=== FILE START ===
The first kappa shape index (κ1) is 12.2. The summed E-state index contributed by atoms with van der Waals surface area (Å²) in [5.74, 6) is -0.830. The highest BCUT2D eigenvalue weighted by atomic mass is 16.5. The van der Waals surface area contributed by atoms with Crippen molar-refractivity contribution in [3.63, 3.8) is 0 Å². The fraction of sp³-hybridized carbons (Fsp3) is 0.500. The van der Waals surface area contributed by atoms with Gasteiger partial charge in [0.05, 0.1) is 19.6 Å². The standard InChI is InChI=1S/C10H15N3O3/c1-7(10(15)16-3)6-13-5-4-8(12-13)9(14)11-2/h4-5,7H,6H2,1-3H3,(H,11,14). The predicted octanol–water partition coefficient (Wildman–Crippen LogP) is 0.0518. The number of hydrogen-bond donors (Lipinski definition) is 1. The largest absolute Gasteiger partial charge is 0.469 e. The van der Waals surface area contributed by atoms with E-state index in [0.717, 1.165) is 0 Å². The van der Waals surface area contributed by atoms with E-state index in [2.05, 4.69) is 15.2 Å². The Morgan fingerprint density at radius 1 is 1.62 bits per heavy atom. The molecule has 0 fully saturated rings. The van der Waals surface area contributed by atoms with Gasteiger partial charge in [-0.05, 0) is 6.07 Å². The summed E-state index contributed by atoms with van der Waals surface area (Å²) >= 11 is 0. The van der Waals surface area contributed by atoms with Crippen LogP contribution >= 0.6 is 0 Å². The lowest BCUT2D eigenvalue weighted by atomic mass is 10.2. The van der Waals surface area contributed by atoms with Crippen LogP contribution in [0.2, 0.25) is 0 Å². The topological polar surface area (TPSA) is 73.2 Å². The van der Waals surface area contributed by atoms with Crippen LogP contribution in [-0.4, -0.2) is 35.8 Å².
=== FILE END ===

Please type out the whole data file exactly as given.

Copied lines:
The first kappa shape index (κ1) is 12.2. The summed E-state index contributed by atoms with van der Waals surface area (Å²) in [5.74, 6) is -0.830. The highest BCUT2D eigenvalue weighted by atomic mass is 16.5. The van der Waals surface area contributed by atoms with Crippen molar-refractivity contribution in [3.63, 3.8) is 0 Å². The fraction of sp³-hybridized carbons (Fsp3) is 0.500. The van der Waals surface area contributed by atoms with Gasteiger partial charge in [0.05, 0.1) is 19.6 Å². The standard InChI is InChI=1S/C10H15N3O3/c1-7(10(15)16-3)6-13-5-4-8(12-13)9(14)11-2/h4-5,7H,6H2,1-3H3,(H,11,14). The predicted octanol–water partition coefficient (Wildman–Crippen LogP) is 0.0518. The number of hydrogen-bond donors (Lipinski definition) is 1. The largest absolute Gasteiger partial charge is 0.469 e. The van der Waals surface area contributed by atoms with E-state index in [0.717, 1.165) is 0 Å². The van der Waals surface area contributed by atoms with E-state index in [2.05, 4.69) is 15.2 Å². The Morgan fingerprint density at radius 1 is 1.62 bits per heavy atom. The molecule has 0 fully saturated rings. The van der Waals surface area contributed by atoms with Gasteiger partial charge in [-0.05, 0) is 6.07 Å². The summed E-state index contributed by atoms with van der Waals surface area (Å²) >= 11 is 0. The van der Waals surface area contributed by atoms with Crippen LogP contribution >= 0.6 is 0 Å². The lowest BCUT2D eigenvalue weighted by atomic mass is 10.2. The van der Waals surface area contributed by atoms with Crippen LogP contribution in [0.2, 0.25) is 0 Å². The topological polar surface area (TPSA) is 73.2 Å². The van der Waals surface area contributed by atoms with Crippen LogP contribution in [-0.4, -0.2) is 35.8 Å².